By Agrippina Fadel
Will the new Social Justice Wall in Tamarac reflect the city’s diverse population?
Some residents do not believe so, so they reached out to Mayor Michelle Gomez with a suggestion to add more names to the list of heroes to be honored.
The city commission unanimously supported the conceptual drawing of the Social Justice Wall at the May 11 meeting. Funded through the public art initiative, the wall includes portraits and quotes from social justice leaders.
The approved concept included abolitionist Harriet Tubman, who used the Underground Railroad to rescue dozens of enslaved people; the leader of the civil rights movement, Martin Luther King Jr., presidential advisor, and educator Mary McLeod Bethune, who opened one of the first schools for African American girls in Daytona, Florida; James F. Sistrunk, the first black medical doctor to practice in Broward County; 35th President John F. Kennedy, and Jackie Robinson, the first African American to play in Major League Baseball.
At the June 22 meeting, Gomez suggested reopening the discussion, stating she agreed with residents and did not believe the selection would be an inclusive and equitable representation of the people living in Tamarac.
“While each person currently selected on our Justice Wall is very much worthy, the resulting wall is not a complete reflection of our city,” said the mayor.
She suggested adding panels to the wall or replacing some existing designs and people, so the final art piece truly reflects Tamarac’s community. Gomez said she thinks the wall should have a local activist representing Americans with Disabilities, African American, Asian Pacific, Caucasian, Hispanic, LGBTQ, and Native American candidates.
Gomez added that only two heroes on the current version of the wall are local (McLeod Bethune and Sistrunk), including activists from South Florida was also an essential goal of the project. She also mentioned that while the city coordinated several outreach meetings and artist Michael Parker attended some of them and reached out to people and local organizations, not many residents attended the meetings, so the voice of the community overall was not heard, and the selection process was far from perfect.
Other commission members were not inclined to support the mayor, with all but commissioner Elvin Villalobos saying they preferred to leave the wall design “as is” and consider another monument to honor local social justice heroes at some point in the future.
Commissioner Debra Placko said she thinks people will “get offended” if the city starts taking some of the approved social justice heroes’ names off the wall.
Vice Mayor Mike Gelin said he finds the discussion “a little bit insulting” to be brought up late.
“I am not opposed to acknowledging or celebrating any other community, but this commission made a decision on this,” he said, adding that Gomez has been on the commission since 2009 and if she had a concern about honoring local civil rights activists, she could have advocated for it more in the past.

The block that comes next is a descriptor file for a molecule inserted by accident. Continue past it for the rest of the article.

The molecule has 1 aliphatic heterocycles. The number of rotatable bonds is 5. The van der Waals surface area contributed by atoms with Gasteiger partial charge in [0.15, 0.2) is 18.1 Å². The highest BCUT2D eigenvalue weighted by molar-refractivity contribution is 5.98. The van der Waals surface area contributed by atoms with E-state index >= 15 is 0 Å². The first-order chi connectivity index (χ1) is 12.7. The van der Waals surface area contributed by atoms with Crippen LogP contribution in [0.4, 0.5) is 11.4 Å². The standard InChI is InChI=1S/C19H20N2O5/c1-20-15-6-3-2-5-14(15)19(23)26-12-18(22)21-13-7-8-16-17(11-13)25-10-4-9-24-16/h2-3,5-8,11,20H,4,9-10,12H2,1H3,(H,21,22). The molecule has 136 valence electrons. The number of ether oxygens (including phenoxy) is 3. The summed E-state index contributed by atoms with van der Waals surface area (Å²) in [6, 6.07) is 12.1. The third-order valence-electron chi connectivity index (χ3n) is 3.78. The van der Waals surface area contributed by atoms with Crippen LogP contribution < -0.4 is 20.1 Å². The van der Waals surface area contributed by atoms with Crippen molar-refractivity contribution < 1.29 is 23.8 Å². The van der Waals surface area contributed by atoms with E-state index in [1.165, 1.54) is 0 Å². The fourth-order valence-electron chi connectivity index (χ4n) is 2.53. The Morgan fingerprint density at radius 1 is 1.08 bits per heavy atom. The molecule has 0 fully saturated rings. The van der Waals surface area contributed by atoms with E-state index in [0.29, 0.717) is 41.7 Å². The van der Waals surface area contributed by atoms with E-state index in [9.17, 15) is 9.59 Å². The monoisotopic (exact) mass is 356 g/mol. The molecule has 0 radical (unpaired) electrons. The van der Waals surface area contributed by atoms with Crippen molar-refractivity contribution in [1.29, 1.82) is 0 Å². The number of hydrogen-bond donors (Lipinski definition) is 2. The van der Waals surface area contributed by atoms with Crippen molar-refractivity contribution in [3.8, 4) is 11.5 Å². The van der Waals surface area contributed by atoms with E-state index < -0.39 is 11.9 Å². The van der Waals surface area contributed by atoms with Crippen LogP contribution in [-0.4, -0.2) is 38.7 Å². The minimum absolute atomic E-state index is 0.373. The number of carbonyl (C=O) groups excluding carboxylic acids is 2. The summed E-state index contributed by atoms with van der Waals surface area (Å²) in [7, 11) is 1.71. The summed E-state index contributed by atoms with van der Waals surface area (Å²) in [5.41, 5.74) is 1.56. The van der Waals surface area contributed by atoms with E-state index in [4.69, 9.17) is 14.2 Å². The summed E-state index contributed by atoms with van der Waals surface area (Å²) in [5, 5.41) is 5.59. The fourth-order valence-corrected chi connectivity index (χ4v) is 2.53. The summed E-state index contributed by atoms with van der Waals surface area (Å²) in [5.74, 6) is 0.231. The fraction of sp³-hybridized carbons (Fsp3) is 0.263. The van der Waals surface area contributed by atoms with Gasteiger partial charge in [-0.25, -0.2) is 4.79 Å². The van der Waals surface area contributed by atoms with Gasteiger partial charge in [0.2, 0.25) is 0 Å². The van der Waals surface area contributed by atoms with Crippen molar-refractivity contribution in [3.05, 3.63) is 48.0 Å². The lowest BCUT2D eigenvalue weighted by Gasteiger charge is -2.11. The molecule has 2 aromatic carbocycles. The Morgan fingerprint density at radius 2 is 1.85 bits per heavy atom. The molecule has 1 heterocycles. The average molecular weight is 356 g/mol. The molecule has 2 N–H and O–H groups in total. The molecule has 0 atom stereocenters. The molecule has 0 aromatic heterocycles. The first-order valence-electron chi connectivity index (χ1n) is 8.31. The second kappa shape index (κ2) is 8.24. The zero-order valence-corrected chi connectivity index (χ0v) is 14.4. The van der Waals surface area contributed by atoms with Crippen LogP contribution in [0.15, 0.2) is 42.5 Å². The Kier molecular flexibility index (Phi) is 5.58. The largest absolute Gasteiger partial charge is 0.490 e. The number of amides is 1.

“Is this just a situation where there are too many black faces for you on that wall, and you want us to do something different? Because that’s what it sounds like,” retorted Gelin, to a harsh rebuke from the city attorney John Herin.
After a lengthy discussion, with Placko’s limited support, Gomez and Villalobos approved adding one extra panel to the wall that will honor Mexican-American labor leader and civil rights activist Cesar Chavez.
Artist Michael Parker said adding another hero means that the composition of the design must change to accommodate it. However, he is considering some edits as well.
“I was recently in town to look at the wall and the elements in the park, such as the splash pad and hardscaping. A site visit is very telling in terms of proximities and scale. After standing in the space, I’ve decided to shift the design approach to better fit the feel of the space,” said Parker, adding that he is currently working on some mockups to see “what might be a better solution.”
He said the wall is poured, the splash pad is in, and [it] looks nearly complete. “The site is coming along and looks really great at this stage,” Parker added.
The artist said it is still too early to discuss the tentative installation date.
“With changes still being made to the design at this stage and reevaluating the material to fit the park’s design better, it’s difficult to put a date to this,” Parker said, adding that the art piece has sensitive and socially relevant content, so it’s important to give it “as much consideration as it needs.”
“It will be a part of the community space for many years and will retain its importance if the thought is put in now,” said Parker.
The construction of Tamarac Village Park, which will house the Social Justice Wall, is slated for completion in the third quarter of 2022. It’s part of the development by JKM developers that includes new residential and retail constructions, public areas, and the Town Center located at Commercial Boulevard and NW 94th Avenue.
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- Agrippina Fadel grew up in Siberia and received her master's in journalism from Tyumen State University. Agrippina is also a writer and editor at Draftsy.net. She has been a US resident for over ten years and speaks English and Russian.